“Mm, well, I like it like this.” Kurt composes himself and reaches out to lightly ruffle Blaine’s hair, not enough to actually mess it up, just touching it really. He sees Blaine’s eyes momentarily widen in surprise before the blank mask returns. It feels a lot like victory.
Kurt leads Blaine through into the kitchen, forcefully not noticing when Blaine doesn’t remove his coat or shoes like he usually would. His dad darts away from the stove, clearly having been sneaking back for seconds.
“I saw that!” Kurt says, pointing an accusing finger in his dad’s direction.
“Aw come on, it’s a Saturday. Blaine, back me up here: bacon’s better than his granola crap, right?”
Blaine merely shrugs in reply, his lack of response reverberating round the kitchen and hitting Kurt in the face. He works to school his expression (he’s meant to be understanding today, damn it), but his dad doesn’t even flinch.
“Right, that’s it, this calls for a taste test.” Kurt watches as he moves back to the stove, this time piling the fried food on a new plate, and then grabs Kurt’s cereal off the shelf, pouring a small amount into a bowl and messily splashing milk onto it. He places both dishes down on the table and holds a spoon and fork out to Blaine.
“Go on, try a bit of each and tell me which is better,” When Blaine doesn’t move, eyeing the fork like a rabbit facing oncoming traffic, Burt simply puts them down next to the food and then eases himself into the chair opposite. After a second, Kurt follows suit, sitting down next to the place set for Blaine. The place he always sits in whenever he comes for dinner.
Blaine stares at the wall for a moment and then sighs heavily, sagging into the seat and picking up the cutlery. He scoops up a forkful and then tips half the contents off again so that the final portion of bacon and eggs he puts into his mouth is minuscule. He chews slowly, gaze firmly fixed on the tablecloth and it takes him far too long to swallow (this is Blaine who, whether Kurt liked it or not, normally had a habit of shovelling food into his mouth Finn-style, especially something as greasy and disgusting as bacon). Kurt wonders whether his throat is still sore from the large amount of pills he swallowed and the resulting air tube that saved his life. This thought gives him the overwhelming urge to reach out and run his fingers along the expanse of Blaine’s neck, from under his chin down to his collarbone, stroking the skin he knows will be slightly scratchy at the top and so, so smooth further down. He has to physically sit on his hands to stop them performing the soothing gesture.
Once Blaine has finally finished with the mouthful of eggs, he moves on to the cereal, carefully laying the fork at the side of the plate before picking up the spoon instead and excavating a little heap of granola to balance on it.
“Nuh-uh,” Kurt says, gesturing to the spoonful. “You have to get milk with it or it isn’t fair.”
Blaine’s eyes twitch upwards slightly and Kurt thinks he might have been suppressing an eye roll, but he does dip the spoon back down and allow a bit of milk to seep onto the metal.
He chews a little quicker this time and Kurt’s dad sits back in his chair, a victorious grin on his face even though Blaine hasn’t yet spoken.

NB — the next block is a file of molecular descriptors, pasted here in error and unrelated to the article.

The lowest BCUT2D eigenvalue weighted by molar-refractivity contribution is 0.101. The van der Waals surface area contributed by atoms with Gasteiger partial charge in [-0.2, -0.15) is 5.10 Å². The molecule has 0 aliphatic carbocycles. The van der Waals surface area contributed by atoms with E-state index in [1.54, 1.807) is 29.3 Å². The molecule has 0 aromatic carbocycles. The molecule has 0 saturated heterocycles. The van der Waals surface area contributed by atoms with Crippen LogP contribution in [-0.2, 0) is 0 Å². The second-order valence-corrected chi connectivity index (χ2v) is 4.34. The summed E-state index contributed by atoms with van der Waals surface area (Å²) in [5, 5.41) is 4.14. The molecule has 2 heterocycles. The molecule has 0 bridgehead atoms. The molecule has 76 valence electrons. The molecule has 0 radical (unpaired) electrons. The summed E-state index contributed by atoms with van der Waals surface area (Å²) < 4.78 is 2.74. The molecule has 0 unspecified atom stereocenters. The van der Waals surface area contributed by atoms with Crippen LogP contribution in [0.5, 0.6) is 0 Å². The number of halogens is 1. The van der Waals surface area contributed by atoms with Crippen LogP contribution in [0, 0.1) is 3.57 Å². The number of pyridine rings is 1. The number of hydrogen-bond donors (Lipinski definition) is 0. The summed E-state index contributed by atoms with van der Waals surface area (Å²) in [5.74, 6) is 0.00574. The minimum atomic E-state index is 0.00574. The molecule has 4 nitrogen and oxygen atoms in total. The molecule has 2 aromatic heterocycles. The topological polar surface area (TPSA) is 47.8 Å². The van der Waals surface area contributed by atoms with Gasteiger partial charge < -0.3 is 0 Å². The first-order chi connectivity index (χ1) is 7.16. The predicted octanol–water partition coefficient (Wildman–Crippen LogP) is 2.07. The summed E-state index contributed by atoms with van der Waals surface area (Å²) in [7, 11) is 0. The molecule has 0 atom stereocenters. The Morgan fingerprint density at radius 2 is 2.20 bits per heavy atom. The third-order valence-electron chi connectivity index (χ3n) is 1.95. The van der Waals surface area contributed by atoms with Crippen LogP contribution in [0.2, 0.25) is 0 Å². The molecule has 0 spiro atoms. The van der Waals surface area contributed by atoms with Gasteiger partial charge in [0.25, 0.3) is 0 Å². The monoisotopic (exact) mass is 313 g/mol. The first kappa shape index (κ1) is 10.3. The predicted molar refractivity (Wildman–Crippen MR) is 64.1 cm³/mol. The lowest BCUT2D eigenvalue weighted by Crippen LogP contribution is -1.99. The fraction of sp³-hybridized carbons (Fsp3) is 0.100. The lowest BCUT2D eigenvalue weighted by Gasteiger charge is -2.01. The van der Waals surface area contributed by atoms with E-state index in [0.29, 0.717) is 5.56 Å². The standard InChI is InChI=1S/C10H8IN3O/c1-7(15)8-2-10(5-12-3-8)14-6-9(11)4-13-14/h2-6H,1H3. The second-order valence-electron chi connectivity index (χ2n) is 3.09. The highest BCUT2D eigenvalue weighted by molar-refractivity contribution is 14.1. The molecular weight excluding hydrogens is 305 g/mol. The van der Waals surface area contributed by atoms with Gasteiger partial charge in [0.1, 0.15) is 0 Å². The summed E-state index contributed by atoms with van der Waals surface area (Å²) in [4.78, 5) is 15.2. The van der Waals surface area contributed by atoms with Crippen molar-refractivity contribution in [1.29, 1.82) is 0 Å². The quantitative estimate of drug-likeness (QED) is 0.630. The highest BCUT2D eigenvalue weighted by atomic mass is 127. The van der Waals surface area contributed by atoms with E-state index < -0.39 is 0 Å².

“So, Blaine, which one tastes better?” His dad asks, shooting Kurt a smirk.
Blaine is quiet for a long time, his gaze flicking between the two dishes, and in any other circumstances, Kurt would’ve found it funny how seriously he was taking the decision.
“The eggs.” When he finally speaks, it’s in a quiet, measured voice and he looks up at each of them in turn, briefly catching their gazes before dropping his eyes back to the table and tracing the flowery pattern of the tablecloth with his index finger.
“Ugh, I should’ve known you’d take his side!” Kurt says playfully, mock-glaring at his dad. “Don’t blame me when you’re all dying from heart attacks before you’re even sixty.”
Kurt had meant it as a joke, hadn’t really thought through the implications of his words, but Blaine’s answer makes the smile drop right off his face.
“Nah, trust me, you don’t,” Burt replies before the silence can get awkward and Kurt is eternally grateful for that. “Did you try the hospital food? No one would willingly expose themselves to that crap—not for any length of time anyway.”
Blaine shrugs, twisting his bottom lip into his mouth and continues to trail his fingers over the yellow arches of the flowers.
“Well, I’m just gonna pop to the garage for a couple of hours; Max said the delivery had arrived. Give me a ring if you need anything.” This last part is clearly directed at Kurt and for some reason panic starts to rise inside of him, unbidden, as his dad gets up and squeezes his shoulder before noisily leaving the room.
His stomach flips as he looks at Blaine, so small where he’s wrapped inside his hoodie, and he wonders how he’s meant to hold a conversation with someone so unresponsive. Except it’s more than that, because it’s not Blaine’s quietness that makes Kurt’s stomach squirm. No, it’s the way he won’t look at Kurt unless it’s unavoidable because, in all the time he’s known Blaine, even when they were just friends, Blaine has always looked at Kurt. In fact, sometimes in those first few weeks, it had felt like Blaine was the only one in the world who looked at him, the only one to actually see him. But as Blaine runs a hand distractedly over his forehead, pushing stray hair out of the way, Kurt realises that maybe it’s his turn to do the looking. Perhaps Blaine isn’t after someone to talk to after all; perhaps he just wants someone to see him.